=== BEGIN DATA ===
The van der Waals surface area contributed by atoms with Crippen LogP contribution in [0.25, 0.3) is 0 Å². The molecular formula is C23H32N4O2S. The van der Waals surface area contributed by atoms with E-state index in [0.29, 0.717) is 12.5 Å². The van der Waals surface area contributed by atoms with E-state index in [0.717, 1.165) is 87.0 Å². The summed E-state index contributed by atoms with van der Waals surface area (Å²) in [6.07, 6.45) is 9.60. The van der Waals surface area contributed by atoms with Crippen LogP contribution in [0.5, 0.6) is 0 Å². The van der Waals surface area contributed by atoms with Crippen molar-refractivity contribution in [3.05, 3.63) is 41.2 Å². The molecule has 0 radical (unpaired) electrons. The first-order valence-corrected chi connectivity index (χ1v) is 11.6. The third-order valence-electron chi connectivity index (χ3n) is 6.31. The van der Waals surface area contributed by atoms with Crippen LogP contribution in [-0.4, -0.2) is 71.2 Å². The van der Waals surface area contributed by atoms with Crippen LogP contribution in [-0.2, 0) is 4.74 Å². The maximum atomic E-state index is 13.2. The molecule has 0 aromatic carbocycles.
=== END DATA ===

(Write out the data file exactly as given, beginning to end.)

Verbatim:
The van der Waals surface area contributed by atoms with Crippen LogP contribution in [0.25, 0.3) is 0 Å². The molecular formula is C23H32N4O2S. The van der Waals surface area contributed by atoms with E-state index in [0.29, 0.717) is 12.5 Å². The van der Waals surface area contributed by atoms with E-state index in [0.717, 1.165) is 87.0 Å². The summed E-state index contributed by atoms with van der Waals surface area (Å²) in [6.07, 6.45) is 9.60. The van der Waals surface area contributed by atoms with Crippen LogP contribution in [0.5, 0.6) is 0 Å². The van der Waals surface area contributed by atoms with Crippen molar-refractivity contribution in [3.05, 3.63) is 41.2 Å². The molecule has 0 radical (unpaired) electrons. The first-order valence-corrected chi connectivity index (χ1v) is 11.6. The third-order valence-electron chi connectivity index (χ3n) is 6.31. The van der Waals surface area contributed by atoms with Crippen LogP contribution in [-0.4, -0.2) is 71.2 Å². The van der Waals surface area contributed by atoms with Crippen LogP contribution in [-0.2, 0) is 4.74 Å². The maximum atomic E-state index is 13.2. The molecule has 0 aromatic carbocycles.